Confusion regarding a recently signed bill has created some misunderstandings about how it will affect real estate and transactions.
“Act 93, originally House Bill 388 (Parker, D-Philadelphia), only changed how municipalities reduce property tax claims and tax liens to a final judgment in that county,” said PAR legal counsel Brett Woodburn. “As a result, municipalities no longer have to incur the expense of suing delinquent property owners to get a final judgment. This really expands the arsenal of weapons that municipalities have at their disposal to collect delinquent taxes and fees.
Be sure to read the comments. Here is my response to Brett Woodburn's comment:
I agree that the laws enforcing money judgments have not changed. Presuming - as I have been told - that municipalities are on board and filing money judgments against delinquent property owners, what we have is a massive new overlay of money judgments attaching to real property. It does not take an execution of a money judgment to make the judgment attach to real property. It automatically attaches. While these liens are attached to parcels, they cannot be refinanced or conveyed with good title until the liens are satisfied. The unintended impact of Act 93 is to make distressed properties harder to sell, and in some cases impossible to sell.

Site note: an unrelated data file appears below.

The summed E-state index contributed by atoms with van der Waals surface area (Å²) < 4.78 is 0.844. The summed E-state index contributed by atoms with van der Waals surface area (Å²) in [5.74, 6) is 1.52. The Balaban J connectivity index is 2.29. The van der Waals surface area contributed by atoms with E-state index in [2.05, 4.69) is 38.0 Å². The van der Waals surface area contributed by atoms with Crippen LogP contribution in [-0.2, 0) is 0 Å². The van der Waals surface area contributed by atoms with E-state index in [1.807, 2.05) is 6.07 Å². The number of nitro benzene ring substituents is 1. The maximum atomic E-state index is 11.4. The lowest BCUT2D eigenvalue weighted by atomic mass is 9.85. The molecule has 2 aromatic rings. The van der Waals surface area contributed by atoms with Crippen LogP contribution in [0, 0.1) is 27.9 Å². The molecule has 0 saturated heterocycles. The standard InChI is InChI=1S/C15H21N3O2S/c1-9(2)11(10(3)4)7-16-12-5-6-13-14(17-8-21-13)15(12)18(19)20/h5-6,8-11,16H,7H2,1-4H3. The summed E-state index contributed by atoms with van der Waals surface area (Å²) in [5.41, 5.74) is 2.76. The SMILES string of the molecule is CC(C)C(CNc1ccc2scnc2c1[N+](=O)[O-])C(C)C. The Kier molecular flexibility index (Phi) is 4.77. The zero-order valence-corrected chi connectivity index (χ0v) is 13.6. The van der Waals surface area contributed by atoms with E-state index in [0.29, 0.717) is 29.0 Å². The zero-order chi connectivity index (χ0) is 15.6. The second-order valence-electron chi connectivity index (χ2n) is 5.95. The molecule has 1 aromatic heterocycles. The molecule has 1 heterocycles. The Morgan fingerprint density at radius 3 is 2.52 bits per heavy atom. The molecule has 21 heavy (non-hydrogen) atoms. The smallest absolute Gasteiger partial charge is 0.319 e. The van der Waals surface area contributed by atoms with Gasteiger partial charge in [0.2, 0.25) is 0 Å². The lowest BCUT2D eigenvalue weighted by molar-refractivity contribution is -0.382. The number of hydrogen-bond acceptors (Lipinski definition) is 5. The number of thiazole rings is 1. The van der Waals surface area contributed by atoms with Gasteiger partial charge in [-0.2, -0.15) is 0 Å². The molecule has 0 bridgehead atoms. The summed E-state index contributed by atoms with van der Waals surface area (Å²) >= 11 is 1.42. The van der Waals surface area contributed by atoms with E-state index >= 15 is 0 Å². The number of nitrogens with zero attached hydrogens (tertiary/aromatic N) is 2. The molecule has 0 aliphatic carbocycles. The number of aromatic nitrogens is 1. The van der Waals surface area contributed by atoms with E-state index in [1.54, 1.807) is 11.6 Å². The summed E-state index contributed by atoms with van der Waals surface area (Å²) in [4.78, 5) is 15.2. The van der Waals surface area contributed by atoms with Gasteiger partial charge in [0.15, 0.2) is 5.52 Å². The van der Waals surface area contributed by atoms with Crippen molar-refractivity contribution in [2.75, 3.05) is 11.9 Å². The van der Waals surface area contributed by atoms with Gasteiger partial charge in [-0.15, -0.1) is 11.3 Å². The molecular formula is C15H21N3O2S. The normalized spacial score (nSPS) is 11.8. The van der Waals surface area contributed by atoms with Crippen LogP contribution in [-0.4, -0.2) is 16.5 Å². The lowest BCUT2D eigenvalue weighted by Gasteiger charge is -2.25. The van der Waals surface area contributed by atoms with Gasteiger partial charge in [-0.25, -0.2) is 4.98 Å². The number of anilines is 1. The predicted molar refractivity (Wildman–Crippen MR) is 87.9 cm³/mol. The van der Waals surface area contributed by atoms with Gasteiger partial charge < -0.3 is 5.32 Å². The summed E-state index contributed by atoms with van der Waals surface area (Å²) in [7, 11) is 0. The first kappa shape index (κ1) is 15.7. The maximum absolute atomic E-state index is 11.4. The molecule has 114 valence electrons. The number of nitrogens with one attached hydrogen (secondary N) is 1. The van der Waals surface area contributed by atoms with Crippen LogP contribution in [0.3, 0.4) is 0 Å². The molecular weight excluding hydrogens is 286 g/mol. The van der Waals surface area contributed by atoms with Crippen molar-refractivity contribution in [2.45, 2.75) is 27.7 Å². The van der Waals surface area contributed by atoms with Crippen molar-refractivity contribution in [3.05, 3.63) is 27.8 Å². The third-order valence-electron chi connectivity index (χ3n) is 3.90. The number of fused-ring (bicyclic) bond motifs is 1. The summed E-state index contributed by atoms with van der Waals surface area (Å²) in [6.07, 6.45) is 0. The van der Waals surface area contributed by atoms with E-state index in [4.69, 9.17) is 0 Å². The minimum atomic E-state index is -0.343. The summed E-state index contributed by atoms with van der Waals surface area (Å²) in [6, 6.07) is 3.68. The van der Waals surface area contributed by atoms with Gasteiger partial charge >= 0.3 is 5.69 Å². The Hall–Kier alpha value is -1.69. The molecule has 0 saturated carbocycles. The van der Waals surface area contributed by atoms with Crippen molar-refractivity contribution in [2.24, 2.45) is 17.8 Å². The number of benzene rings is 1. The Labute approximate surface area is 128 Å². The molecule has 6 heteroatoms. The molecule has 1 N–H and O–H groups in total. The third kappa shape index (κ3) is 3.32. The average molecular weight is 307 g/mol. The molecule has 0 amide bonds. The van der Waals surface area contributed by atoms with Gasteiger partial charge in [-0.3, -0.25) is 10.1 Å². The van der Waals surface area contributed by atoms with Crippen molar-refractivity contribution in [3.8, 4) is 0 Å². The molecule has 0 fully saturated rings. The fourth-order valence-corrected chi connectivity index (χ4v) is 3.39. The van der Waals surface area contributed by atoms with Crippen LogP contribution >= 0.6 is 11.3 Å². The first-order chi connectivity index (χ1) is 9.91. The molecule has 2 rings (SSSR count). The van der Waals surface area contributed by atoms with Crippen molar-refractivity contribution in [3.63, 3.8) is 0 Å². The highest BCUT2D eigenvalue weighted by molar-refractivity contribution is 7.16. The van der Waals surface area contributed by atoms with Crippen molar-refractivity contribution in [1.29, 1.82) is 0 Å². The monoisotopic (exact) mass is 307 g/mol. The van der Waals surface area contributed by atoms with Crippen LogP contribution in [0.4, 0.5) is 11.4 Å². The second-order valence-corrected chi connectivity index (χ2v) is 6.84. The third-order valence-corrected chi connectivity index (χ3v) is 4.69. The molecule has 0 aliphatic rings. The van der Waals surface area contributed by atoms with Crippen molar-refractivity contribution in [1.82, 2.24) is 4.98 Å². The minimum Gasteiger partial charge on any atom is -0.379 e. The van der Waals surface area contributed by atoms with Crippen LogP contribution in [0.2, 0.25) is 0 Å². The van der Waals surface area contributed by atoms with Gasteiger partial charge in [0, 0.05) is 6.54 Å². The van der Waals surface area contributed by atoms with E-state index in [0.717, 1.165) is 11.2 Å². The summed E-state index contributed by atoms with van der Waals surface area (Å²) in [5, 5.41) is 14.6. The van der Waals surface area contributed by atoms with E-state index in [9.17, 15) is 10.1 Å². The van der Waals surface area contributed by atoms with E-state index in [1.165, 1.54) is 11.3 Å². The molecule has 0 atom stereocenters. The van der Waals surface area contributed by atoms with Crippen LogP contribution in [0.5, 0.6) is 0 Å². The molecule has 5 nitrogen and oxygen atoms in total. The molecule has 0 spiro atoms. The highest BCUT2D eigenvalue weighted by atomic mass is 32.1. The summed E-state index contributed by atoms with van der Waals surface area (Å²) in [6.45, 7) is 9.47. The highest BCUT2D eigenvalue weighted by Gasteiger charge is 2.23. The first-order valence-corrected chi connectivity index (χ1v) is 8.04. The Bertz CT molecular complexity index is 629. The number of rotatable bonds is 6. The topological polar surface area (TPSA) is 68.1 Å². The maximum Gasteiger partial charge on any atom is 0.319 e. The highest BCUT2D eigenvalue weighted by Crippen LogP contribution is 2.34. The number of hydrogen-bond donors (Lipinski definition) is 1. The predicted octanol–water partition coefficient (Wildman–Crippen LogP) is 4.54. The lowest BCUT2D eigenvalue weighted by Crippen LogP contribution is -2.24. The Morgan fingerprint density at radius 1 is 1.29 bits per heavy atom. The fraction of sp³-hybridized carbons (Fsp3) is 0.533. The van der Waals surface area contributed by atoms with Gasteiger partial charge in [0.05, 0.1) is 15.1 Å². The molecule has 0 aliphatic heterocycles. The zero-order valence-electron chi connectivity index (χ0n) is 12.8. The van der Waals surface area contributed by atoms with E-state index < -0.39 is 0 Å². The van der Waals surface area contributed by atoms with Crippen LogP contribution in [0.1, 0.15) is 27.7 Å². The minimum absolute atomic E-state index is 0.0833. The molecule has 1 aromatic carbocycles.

The unintended consequence of allowing municipalities to forego the thought process involved in suing for final judgment is to take out of the mix review by the court and an opportunity for defense by the property owner. The old system might have been costly and time consuming for municipalities, however, review by a competent attorney prior to filing suit would help municipalities consider which individual collection circumstances would be helped by the filing of such money judgments and which would be impeded.